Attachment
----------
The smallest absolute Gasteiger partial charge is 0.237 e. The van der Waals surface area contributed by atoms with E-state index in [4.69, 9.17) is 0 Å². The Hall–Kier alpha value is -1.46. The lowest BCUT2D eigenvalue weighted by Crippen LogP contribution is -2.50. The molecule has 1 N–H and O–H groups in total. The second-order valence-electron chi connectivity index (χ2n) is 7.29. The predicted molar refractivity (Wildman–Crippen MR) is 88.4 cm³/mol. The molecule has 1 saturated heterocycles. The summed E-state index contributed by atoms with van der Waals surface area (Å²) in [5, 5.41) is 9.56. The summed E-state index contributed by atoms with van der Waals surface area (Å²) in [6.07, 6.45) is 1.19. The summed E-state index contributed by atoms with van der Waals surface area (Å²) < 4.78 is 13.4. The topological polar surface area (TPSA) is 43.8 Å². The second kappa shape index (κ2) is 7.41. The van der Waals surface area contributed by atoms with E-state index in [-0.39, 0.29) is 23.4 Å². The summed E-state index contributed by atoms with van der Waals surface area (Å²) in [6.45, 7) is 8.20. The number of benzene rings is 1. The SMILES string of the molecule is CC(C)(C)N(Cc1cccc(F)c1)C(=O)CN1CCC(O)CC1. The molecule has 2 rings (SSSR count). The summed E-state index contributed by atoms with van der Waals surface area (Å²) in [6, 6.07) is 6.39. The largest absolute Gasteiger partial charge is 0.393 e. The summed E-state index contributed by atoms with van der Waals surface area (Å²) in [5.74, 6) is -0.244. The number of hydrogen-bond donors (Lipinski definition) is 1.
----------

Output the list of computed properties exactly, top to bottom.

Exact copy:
The smallest absolute Gasteiger partial charge is 0.237 e. The van der Waals surface area contributed by atoms with E-state index in [4.69, 9.17) is 0 Å². The Hall–Kier alpha value is -1.46. The lowest BCUT2D eigenvalue weighted by Crippen LogP contribution is -2.50. The molecule has 1 N–H and O–H groups in total. The second-order valence-electron chi connectivity index (χ2n) is 7.29. The predicted molar refractivity (Wildman–Crippen MR) is 88.4 cm³/mol. The molecule has 1 saturated heterocycles. The summed E-state index contributed by atoms with van der Waals surface area (Å²) in [5, 5.41) is 9.56. The summed E-state index contributed by atoms with van der Waals surface area (Å²) in [6.07, 6.45) is 1.19. The summed E-state index contributed by atoms with van der Waals surface area (Å²) < 4.78 is 13.4. The topological polar surface area (TPSA) is 43.8 Å². The second kappa shape index (κ2) is 7.41. The van der Waals surface area contributed by atoms with E-state index in [-0.39, 0.29) is 23.4 Å². The summed E-state index contributed by atoms with van der Waals surface area (Å²) in [6.45, 7) is 8.20. The number of benzene rings is 1. The SMILES string of the molecule is CC(C)(C)N(Cc1cccc(F)c1)C(=O)CN1CCC(O)CC1. The molecule has 2 rings (SSSR count). The summed E-state index contributed by atoms with van der Waals surface area (Å²) in [6, 6.07) is 6.39. The largest absolute Gasteiger partial charge is 0.393 e. The summed E-state index contributed by atoms with van der Waals surface area (Å²) in [5.74, 6) is -0.244. The number of hydrogen-bond donors (Lipinski definition) is 1.